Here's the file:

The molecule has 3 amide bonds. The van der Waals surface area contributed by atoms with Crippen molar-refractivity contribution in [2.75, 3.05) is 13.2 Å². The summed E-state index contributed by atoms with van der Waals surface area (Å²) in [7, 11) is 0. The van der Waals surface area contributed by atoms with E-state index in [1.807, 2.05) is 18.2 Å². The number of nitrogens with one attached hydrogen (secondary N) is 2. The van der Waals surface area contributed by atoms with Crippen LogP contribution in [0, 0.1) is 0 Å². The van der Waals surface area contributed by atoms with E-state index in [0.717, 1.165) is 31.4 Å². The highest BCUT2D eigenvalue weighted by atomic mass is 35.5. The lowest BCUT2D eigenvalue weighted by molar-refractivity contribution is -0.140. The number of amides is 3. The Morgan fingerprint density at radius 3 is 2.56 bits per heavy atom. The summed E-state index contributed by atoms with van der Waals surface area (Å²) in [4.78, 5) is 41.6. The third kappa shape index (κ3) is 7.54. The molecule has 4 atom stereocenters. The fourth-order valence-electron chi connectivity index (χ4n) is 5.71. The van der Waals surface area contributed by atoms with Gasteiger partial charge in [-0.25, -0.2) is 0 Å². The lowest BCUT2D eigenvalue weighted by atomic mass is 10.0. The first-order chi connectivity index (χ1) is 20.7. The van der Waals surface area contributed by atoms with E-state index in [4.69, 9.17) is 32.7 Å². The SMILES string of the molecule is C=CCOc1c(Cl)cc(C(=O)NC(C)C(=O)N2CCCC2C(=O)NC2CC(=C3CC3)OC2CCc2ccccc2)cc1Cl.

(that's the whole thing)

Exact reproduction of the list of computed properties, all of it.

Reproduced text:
The molecule has 3 amide bonds. The van der Waals surface area contributed by atoms with Crippen molar-refractivity contribution in [2.75, 3.05) is 13.2 Å². The summed E-state index contributed by atoms with van der Waals surface area (Å²) in [7, 11) is 0. The van der Waals surface area contributed by atoms with E-state index in [1.807, 2.05) is 18.2 Å². The number of nitrogens with one attached hydrogen (secondary N) is 2. The van der Waals surface area contributed by atoms with Crippen LogP contribution in [0, 0.1) is 0 Å². The van der Waals surface area contributed by atoms with E-state index in [0.717, 1.165) is 31.4 Å². The highest BCUT2D eigenvalue weighted by atomic mass is 35.5. The lowest BCUT2D eigenvalue weighted by molar-refractivity contribution is -0.140. The number of amides is 3. The Morgan fingerprint density at radius 3 is 2.56 bits per heavy atom. The summed E-state index contributed by atoms with van der Waals surface area (Å²) in [4.78, 5) is 41.6. The third kappa shape index (κ3) is 7.54. The molecule has 4 atom stereocenters. The fourth-order valence-electron chi connectivity index (χ4n) is 5.71. The van der Waals surface area contributed by atoms with Gasteiger partial charge in [-0.25, -0.2) is 0 Å². The lowest BCUT2D eigenvalue weighted by atomic mass is 10.0. The first-order chi connectivity index (χ1) is 20.7. The van der Waals surface area contributed by atoms with E-state index in [4.69, 9.17) is 32.7 Å². The SMILES string of the molecule is C=CCOc1c(Cl)cc(C(=O)NC(C)C(=O)N2CCCC2C(=O)NC2CC(=C3CC3)OC2CCc2ccccc2)cc1Cl.